My instincts kicked in right away, and I concluded that we had a few options for solutions: It could be a cabinet for keeping hotdog buns fresh, or yarn in order, or with the little light, that still worked, it could be convenient for storing things you can never find in the dark, like flashlights, socks, cash. After Geoff pulled off the architectural finishing molding that surrounds the 'built-in' microwave, he pulled the whole thing out... and be honest: Did you ever think you could remove a 'built in appliance?' Will wonders never cease? He took the microwave to the dining table and started an Internet search, troubleshooting. I did a little troubleshooting, too... seeing the gaping hole in our cabinetry, I realized we had a clever spot for storing the blender, and the mixer, or I could put a little pet bed in there, and it would be an adorable spot for kitty to nap.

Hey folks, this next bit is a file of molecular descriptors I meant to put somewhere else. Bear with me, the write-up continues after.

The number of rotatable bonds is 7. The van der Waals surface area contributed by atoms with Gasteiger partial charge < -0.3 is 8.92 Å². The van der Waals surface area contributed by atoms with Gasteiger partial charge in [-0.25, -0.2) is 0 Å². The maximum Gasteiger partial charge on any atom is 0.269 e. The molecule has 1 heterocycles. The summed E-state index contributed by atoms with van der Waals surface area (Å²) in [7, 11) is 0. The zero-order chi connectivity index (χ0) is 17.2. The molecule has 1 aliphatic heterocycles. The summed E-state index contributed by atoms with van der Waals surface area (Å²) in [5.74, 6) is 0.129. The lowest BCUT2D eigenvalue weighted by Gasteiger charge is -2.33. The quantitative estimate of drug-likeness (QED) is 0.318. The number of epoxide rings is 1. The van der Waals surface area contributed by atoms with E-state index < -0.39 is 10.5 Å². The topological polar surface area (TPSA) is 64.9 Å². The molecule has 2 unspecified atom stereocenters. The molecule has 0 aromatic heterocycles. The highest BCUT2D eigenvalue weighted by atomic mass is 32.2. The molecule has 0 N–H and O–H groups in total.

Alas, my ideas slipped further and further down the list of possible resolutions to our problem appliance.
Geoff ordered two sensors that were possible fixes. Our next issue... the choice of manufacturers to keep consumers out of the controls & gadgets zones of appliances. They use odd screws, weird little devices that take professional, specialized tools to get into. Honestly, those hurdles they put up can seem daunting, and I am pretty sure a lot of good stuff gets tossed and replaced... sometimes, it's easier, more convenient, less scary to go to the big box store. But. But, 'architectural finished' and built-in appliances cost a whole heaping lot more than regular appliances. It's not the sort of thing you can
With Infinity More Monkeys, a picture a day.